Bellamy Eye Care

Myopia control

Myopia Prevention and Control

Short sight (myopia) contributes to many eye conditions later in life such as glaucoma, cataract, myopic maculopathy and retinal detachments. The higher the myopia, the greater the risk. Around one in three people in the UK are short sighted and this is increasing. Generally, children start to become myopic at around the ages of 11 to 13. It is caused by the eyeball growing a little bit longer than necessary. First signs are usually difficulty seeing the board at school or sitting closer to the TV. The prescription gradually increases (progression) throughout the teens as the eyes continue to grow. It then tends to level off with only small changes in prescription thereafter.

Our traditional approach has simply been to provide glasses or contact lenses to restore clear vision. This does nothing to deal with the problem of the eye growing longer than it should do which leads to problems later in life.

Relative risk compared to no prescription
Condition\Prescription -2.00 -5.00 -8.00
Myopic maculopathy 2 x higher 41 x higher 126 x higher
Retinal detachment 3 x higher 9 x higher 21 x higher
Cataract

 

2 x higher 3 x higher 5 x higher

What can we do to stop or minimise progression once it has started?

 

There is now very good evidence that if younger children aged up to 9 years old spend around 14 hours per week outdoors they will be significantly less likely to become myopic. This has other benefits and is obviously to be encouraged. It has been shown that more time spent doing close up work significantly increases the likelihood of myopia. Put another way – children who tend to stay indoors looking at things close up are much more likely to become short sighted. Unfortunately, once myopia starts then outdoor time seems to be less helpful in slowing the progression.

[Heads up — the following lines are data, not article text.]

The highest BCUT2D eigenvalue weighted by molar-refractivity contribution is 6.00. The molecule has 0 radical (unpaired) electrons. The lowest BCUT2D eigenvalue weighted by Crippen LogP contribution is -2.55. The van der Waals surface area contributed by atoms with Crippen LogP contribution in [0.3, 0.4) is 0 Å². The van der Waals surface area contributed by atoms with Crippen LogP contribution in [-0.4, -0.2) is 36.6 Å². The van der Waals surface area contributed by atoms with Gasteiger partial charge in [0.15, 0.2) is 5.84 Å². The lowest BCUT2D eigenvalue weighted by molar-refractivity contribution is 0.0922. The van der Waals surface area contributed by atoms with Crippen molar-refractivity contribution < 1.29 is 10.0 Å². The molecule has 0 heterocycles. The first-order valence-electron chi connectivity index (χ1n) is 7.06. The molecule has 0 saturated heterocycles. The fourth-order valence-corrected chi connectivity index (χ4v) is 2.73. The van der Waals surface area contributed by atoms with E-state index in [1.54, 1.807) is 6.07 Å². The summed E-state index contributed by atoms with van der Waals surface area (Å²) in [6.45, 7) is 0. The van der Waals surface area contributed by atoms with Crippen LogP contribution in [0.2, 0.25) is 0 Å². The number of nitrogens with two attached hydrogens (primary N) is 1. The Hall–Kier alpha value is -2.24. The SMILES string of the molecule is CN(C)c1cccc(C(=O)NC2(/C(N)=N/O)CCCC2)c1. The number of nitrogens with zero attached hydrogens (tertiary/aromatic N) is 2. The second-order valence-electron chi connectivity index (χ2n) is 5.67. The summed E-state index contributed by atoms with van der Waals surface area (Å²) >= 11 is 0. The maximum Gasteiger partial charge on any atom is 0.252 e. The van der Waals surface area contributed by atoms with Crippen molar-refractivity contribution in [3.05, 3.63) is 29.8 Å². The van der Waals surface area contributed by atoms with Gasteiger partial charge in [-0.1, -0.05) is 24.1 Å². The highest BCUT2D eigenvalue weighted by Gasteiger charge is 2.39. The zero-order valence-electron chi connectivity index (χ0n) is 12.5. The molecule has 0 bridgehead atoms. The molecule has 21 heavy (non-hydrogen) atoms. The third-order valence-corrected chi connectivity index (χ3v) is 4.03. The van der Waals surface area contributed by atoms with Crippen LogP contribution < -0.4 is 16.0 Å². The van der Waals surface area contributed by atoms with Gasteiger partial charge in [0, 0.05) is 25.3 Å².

Global research has stepped up over the last few decades given the massive increase in myopia. The Brian Holden Institute is a well respected leader in the field and Alan has been involved in their education programme. They have shown that the best ways to combat myopia are:

  1. Delay onset – Increased outdoor time and regular breaks from close work
  2. Manage myopia progression.

The most effective methods of managing progression are multifocal contact lenses, executive bifocal glasses and orthokeratology.¬†When deciding which method to opt for we assess the individual child’s risk factors. We take into account the risk of fast progression, how well they would tolerate each particular strategy and the parents’ preference. Then we can make our recommendations.

We have been carrying out myopia control on youngsters for some time now and the results are very encouraging. Alan and Tracey’s daughter is wearing multifocal contact lenses and her prescription has stabilised. They practise what they preach!

If you would like to find out if this may help your child then we’d be pleased to discuss it with you, please feel free to give us a call.

This is an excellent resource that you can use to see if your child is at risk: My Kid’s Vision

If you would like to do more reading there are many excellent articles and papers can be found here.

 

For more information on Orthokeratology or to book a consultation, don't hesitate to call our friendly team on 01162 531750 (Leicester) or 01933 653226 (Irthlingborough).